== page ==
When I was a kid, opening my first bank account was pretty much one of the most exciting days of my (then) tender life. It wasn’t so much that I was saving money. After all, that just meant that I wasn’t going to be able to spend all my pocket money on cola bottles that week. No, the thrilling part was that I was opening an account with the Midland Bank, who had pioneered the concept of giving kids
a whole lot of cheap tatsome special gifts to encourage them to become savers. Presumably on the basis that today’s young savers are tomorrow’s victims of an extortionate charge for going ten pencefourteen cents overdrawn.
As a Griffin Saver, I became the proud owner of a dictionary, a couple of folders, a pencil case (containing a protracter, a pair of compasses and one of those set square things that people only really used when they couldn’t find their ruler), a badge, and a tiny sports bag that you could fit one
trainersneaker in. I didn’t care though – it was beyond exciting to get the goodies, and to be considered grown up enough to have a bank account.
As I grew older, I got a succession of stuff for opening various accounts in the UK, including CDs and a Young Person’s Railcard (for the Americans among you, this is a discount card for travel on this thing we have in Britain called “a useful network of railways”). Basically the message was that banks loved me, and would bend over backwards for my custom.
In the United States, I think it’s fair to say that things are a little different. I’d have been lucky to get a little vial of toe nail clippings from my bank when I opened my account. Infact, I couldn’t even open an account because I didn’t have a social security number at the time, so I had to have my name put on The Special One’s account and hope that she doesn’t decide to do a runner with my lifelong collection of 20p pieces. I can’t get a credit card because I’ve got no credit history, and like most people in the US, I get charged a small fortune if I even accidentally walk past another bank’s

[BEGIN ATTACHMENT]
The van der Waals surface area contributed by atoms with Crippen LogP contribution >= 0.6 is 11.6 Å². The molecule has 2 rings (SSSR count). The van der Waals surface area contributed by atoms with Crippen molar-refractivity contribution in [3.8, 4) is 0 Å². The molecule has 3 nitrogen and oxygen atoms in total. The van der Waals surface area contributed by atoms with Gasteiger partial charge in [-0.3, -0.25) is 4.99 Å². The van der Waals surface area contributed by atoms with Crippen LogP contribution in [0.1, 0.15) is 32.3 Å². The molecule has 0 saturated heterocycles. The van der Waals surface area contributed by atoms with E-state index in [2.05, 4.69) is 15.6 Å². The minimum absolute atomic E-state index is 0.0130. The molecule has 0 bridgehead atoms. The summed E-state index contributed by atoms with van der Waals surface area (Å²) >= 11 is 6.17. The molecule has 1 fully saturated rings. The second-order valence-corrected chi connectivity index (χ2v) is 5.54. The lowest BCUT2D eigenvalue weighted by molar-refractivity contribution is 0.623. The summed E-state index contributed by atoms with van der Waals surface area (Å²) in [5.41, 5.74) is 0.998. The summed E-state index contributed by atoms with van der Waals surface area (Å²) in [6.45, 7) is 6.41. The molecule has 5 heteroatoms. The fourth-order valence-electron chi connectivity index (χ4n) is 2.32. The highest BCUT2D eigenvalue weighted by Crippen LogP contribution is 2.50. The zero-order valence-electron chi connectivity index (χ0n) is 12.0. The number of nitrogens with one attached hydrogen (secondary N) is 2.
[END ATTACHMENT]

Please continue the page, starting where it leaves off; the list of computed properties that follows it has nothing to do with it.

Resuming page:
But the customer service is something else. Trying to make a small purchase yesterday, I found out that my Chase card (name and shame, I say) had been cancelled and so I called up the bank to question why. It turns out that a couple of months ago I had used my card at a place where they had subsequently had a fraud transaction, and so they cancelled my card as a precaution. Of course, they didn’t bother to tell me. I mean, why would they, it’s not like I needed to know.
To be fair to her, the woman speaking to me on the phone couldn’t have been less apologetic if she tried. She first shouted at me that they had written to me (they hadn’t), and then attempted to get me off the phone at all costs. I think it was all she could do not to yell “well, you should just count yourself lucky that we haven’t p**sed all your money up a wall on dodgy mortgages given to people who can barely sign their name.”
Obviously I slammed the phone down on her. I said ‘thank you’ first though. I’m British, not a barbarian.